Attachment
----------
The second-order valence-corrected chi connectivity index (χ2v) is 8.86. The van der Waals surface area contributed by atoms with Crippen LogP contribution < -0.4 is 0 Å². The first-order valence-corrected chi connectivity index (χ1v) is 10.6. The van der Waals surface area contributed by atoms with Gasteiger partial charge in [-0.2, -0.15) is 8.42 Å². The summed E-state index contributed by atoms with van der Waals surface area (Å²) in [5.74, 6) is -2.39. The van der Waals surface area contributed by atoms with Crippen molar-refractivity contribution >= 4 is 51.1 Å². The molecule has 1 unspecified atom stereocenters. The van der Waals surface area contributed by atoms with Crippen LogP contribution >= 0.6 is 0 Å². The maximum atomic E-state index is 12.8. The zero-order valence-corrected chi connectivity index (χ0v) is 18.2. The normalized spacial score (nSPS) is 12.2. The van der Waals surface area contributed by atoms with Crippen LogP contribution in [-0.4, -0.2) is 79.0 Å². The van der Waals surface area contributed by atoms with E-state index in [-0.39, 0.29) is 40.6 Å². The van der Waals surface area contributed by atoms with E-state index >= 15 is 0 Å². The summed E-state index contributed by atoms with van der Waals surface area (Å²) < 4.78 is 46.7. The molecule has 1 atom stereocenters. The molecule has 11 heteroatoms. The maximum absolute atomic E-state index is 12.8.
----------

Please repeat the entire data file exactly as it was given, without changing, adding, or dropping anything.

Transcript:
The second-order valence-corrected chi connectivity index (χ2v) is 8.86. The van der Waals surface area contributed by atoms with Crippen LogP contribution < -0.4 is 0 Å². The first-order valence-corrected chi connectivity index (χ1v) is 10.6. The van der Waals surface area contributed by atoms with Gasteiger partial charge in [-0.2, -0.15) is 8.42 Å². The summed E-state index contributed by atoms with van der Waals surface area (Å²) in [5.74, 6) is -2.39. The van der Waals surface area contributed by atoms with Crippen molar-refractivity contribution >= 4 is 51.1 Å². The molecule has 1 unspecified atom stereocenters. The van der Waals surface area contributed by atoms with Crippen LogP contribution >= 0.6 is 0 Å². The maximum atomic E-state index is 12.8. The zero-order valence-corrected chi connectivity index (χ0v) is 18.2. The normalized spacial score (nSPS) is 12.2. The van der Waals surface area contributed by atoms with Crippen LogP contribution in [-0.4, -0.2) is 79.0 Å². The van der Waals surface area contributed by atoms with E-state index in [-0.39, 0.29) is 40.6 Å². The van der Waals surface area contributed by atoms with E-state index >= 15 is 0 Å². The summed E-state index contributed by atoms with van der Waals surface area (Å²) < 4.78 is 46.7. The molecule has 1 atom stereocenters. The molecule has 11 heteroatoms. The maximum absolute atomic E-state index is 12.8.